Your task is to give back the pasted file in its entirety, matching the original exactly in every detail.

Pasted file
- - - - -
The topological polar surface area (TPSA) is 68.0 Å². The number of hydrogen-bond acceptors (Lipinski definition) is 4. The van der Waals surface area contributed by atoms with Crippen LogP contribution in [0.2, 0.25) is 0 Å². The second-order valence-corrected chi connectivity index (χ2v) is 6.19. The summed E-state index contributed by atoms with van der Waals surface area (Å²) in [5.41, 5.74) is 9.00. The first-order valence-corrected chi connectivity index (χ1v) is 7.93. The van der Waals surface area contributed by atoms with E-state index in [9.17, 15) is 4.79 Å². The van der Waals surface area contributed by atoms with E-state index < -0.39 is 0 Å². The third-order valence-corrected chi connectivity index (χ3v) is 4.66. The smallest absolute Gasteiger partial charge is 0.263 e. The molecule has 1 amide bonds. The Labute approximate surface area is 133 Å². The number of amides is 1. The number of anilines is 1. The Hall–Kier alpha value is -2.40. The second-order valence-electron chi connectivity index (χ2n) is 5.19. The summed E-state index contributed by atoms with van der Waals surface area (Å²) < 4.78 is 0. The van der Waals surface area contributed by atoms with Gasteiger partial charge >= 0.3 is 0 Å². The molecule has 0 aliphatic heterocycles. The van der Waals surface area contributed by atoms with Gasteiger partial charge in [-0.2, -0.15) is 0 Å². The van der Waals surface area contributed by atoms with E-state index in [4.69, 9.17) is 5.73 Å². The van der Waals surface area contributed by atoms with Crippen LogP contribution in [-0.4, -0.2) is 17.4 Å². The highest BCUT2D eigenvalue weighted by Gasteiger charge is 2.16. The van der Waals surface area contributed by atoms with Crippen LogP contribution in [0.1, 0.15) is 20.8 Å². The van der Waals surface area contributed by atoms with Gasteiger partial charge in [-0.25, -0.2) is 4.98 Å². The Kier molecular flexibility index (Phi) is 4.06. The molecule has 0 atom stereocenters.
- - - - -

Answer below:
The topological polar surface area (TPSA) is 68.0 Å². The number of hydrogen-bond acceptors (Lipinski definition) is 4. The van der Waals surface area contributed by atoms with Crippen LogP contribution in [0.2, 0.25) is 0 Å². The second-order valence-corrected chi connectivity index (χ2v) is 6.19. The summed E-state index contributed by atoms with van der Waals surface area (Å²) in [5.41, 5.74) is 9.00. The first-order valence-corrected chi connectivity index (χ1v) is 7.93. The van der Waals surface area contributed by atoms with E-state index in [9.17, 15) is 4.79 Å². The van der Waals surface area contributed by atoms with E-state index < -0.39 is 0 Å². The third-order valence-corrected chi connectivity index (χ3v) is 4.66. The smallest absolute Gasteiger partial charge is 0.263 e. The molecule has 1 amide bonds. The Labute approximate surface area is 133 Å². The number of amides is 1. The number of anilines is 1. The Hall–Kier alpha value is -2.40. The second-order valence-electron chi connectivity index (χ2n) is 5.19. The summed E-state index contributed by atoms with van der Waals surface area (Å²) < 4.78 is 0. The van der Waals surface area contributed by atoms with Gasteiger partial charge >= 0.3 is 0 Å². The molecule has 0 aliphatic heterocycles. The van der Waals surface area contributed by atoms with Gasteiger partial charge in [-0.2, -0.15) is 0 Å². The van der Waals surface area contributed by atoms with E-state index in [4.69, 9.17) is 5.73 Å². The van der Waals surface area contributed by atoms with Crippen LogP contribution in [-0.4, -0.2) is 17.4 Å². The highest BCUT2D eigenvalue weighted by Gasteiger charge is 2.16. The van der Waals surface area contributed by atoms with Crippen LogP contribution in [0.1, 0.15) is 20.8 Å². The van der Waals surface area contributed by atoms with Gasteiger partial charge in [-0.25, -0.2) is 4.98 Å². The Kier molecular flexibility index (Phi) is 4.06. The molecule has 0 atom stereocenters.